The Human Hunt

*Warning – this post contains spoilers for The Blacklist episode 6, air date October 27, 2014. If you haven’t caught up yet, you’ll probably want to skip this.

There are a ton of great shows on this season (in my opinion), and since hubby and I can’t watch three shows at once (or even two – I know, it’s so unfair…), we generally end the week with a list of six shows to catch up on over the weekend before the next week’s line-up starts. The Blacklist is one of those shows, and we watched last week’s episode this past Saturday.

*Spoilers start here for both The Blacklist & When She Cries, so don’t whine at me that you weren’t warned…twice!*

I found the taxidermy element in last week’s show to be both gruesome and fascinating (yes, we know I tend toward the macabre – have you read my books?), but naturally I was very interested in their take on the human hunt – that is, hunting humans for sport, like animals. The ear-tag idea was an intriguing twist I hadn’t seen before, and I couldn’t help wondering whether that actually worked, or whether some of those “taken down” previously had been accidental. Given that the “hunter” was a pretty odd duck – apparently quite capable of fairly high-level reasoning, but still not quite right in the head, I’m betting it might have taken awhile for that lesson to sink in.

I also found it interesting that they did, indeed handicap the hunter, mentally speaking. And while his family, trending more toward the “normal” end of the mental spectrum loved him enough to enable his nasty hobby, capturing “live prey” to release for him in a pseudo-secure hunting environment, they never actually participated in the hunts themselves. It left me to wonder whether the writers were implying that while mentally stable (?) people might *think* about hunting other humans, only the mentally unstable would actually do it?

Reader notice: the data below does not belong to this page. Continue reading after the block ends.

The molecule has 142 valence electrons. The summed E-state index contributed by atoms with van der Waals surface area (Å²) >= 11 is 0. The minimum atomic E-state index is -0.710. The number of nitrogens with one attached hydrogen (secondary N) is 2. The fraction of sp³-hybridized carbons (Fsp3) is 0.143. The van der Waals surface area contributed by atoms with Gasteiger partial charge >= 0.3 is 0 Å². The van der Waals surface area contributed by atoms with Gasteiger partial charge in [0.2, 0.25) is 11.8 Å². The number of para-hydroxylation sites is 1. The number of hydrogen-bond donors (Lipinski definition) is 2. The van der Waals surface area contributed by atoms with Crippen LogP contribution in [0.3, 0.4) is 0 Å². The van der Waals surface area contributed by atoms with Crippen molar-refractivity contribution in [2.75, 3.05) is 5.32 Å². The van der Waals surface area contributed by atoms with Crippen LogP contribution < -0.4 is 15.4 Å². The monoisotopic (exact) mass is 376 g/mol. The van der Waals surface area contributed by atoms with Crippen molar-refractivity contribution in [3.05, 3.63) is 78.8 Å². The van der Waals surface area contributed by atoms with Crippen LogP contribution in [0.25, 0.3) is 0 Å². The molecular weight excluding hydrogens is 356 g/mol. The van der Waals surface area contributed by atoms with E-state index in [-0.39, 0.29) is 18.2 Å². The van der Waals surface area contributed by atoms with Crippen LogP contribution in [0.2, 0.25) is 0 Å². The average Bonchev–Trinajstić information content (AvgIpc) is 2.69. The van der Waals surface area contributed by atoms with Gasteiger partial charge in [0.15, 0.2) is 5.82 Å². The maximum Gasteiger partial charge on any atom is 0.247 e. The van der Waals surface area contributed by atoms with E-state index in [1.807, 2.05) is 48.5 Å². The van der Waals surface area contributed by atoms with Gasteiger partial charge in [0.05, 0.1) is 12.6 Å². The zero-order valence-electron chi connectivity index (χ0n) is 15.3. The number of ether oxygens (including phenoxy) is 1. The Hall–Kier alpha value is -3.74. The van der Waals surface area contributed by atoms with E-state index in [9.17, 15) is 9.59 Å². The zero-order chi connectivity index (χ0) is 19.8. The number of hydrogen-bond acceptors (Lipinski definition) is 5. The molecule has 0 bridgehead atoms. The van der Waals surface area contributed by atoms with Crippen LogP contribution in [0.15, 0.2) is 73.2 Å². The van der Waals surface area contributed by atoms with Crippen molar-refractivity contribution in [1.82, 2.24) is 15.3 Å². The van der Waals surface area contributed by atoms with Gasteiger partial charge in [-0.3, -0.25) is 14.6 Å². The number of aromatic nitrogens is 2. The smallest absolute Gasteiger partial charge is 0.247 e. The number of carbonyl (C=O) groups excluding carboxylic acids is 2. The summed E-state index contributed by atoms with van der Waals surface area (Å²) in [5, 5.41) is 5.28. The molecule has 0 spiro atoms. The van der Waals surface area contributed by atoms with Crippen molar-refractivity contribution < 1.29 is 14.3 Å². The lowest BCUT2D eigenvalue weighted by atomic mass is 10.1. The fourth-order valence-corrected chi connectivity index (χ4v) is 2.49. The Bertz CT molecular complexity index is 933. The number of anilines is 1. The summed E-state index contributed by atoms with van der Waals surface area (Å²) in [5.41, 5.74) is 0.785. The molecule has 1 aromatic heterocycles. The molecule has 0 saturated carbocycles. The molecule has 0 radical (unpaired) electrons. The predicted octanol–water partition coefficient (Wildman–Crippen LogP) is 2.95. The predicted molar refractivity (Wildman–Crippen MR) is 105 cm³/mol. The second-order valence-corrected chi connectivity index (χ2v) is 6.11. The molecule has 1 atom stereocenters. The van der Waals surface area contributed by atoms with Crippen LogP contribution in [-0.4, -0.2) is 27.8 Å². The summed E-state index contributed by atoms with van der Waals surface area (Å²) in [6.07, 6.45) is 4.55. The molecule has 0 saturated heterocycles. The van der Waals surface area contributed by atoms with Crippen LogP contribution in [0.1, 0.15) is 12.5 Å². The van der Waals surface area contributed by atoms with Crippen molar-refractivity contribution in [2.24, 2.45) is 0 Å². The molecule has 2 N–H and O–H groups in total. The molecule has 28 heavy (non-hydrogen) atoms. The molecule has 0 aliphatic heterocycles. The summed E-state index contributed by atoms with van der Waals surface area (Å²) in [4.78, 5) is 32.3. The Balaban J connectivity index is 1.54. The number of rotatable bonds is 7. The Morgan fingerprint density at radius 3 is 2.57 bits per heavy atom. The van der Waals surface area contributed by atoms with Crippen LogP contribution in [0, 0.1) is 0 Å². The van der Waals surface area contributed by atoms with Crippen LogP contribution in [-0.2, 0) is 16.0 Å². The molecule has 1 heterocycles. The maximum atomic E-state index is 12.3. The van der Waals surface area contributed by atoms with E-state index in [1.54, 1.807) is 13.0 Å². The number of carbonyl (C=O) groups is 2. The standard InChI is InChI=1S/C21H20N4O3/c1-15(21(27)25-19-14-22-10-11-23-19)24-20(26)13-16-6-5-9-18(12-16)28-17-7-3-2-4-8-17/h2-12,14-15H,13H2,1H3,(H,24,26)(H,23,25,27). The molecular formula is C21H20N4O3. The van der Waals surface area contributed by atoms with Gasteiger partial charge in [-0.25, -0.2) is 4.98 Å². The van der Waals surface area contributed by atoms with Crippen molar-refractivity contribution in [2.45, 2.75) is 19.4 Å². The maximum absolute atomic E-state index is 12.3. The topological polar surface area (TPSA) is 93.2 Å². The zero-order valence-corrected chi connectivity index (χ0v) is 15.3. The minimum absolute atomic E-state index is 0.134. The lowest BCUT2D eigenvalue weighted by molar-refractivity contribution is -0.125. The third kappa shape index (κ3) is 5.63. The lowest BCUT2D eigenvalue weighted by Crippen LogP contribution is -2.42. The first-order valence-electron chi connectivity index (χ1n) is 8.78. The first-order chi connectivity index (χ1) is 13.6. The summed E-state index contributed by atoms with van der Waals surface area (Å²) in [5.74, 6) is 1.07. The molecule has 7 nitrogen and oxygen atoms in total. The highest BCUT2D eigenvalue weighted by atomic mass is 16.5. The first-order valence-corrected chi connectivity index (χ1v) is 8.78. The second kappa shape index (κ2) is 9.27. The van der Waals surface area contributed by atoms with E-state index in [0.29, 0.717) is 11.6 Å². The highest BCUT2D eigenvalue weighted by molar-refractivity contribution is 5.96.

Or perhaps it’s a case of the lesser of two evils. You know your loved one is going to kill – it’s in his/her nature. So giving them a “controlled” outlet for that particular propensity seems like the best way to keep your loved one out of jail/the insane asylum. Which makes a certain amount of sense, if you can get past the whole “killing other people is more wrong than a lot of other potentially damaging hobbies” thing.

Wanna watch? Catch The Blacklist on the NBC site.

In When She Cries, Patrick hunts humans not because he’s mentally ill, but rather because he’s extremely intelligent and enjoys the particular challenge of hunting his own kind. It’s a mental game for him more than a physical one, and he’s figured out how to make a living doing it, which is pretty ingenious, if distasteful. Certainly it could be argued that this is a mental defect – a problem in his DNA or the way he was raised, maybe both, that causes a lack of respect for human life. I think though, that if you bring together evolution and atheism, it’s not unreasonable to view all humans – yourself included – as just another species of animal. And animals routinely kill others of their kind. Most often it happens in power struggles, but some kill apparently just for the fun of it, and some even for no apparent reason at all. Deviant behavior, certainly, but not as uncommon as we’d probably prefer.

I certainly don’t expect you to answer on this blog, but a question to ponder for the week: If you had no choice but to be thrust into a human hunt scenario, what would it take to turn you into the hunter, rather than the hunted?

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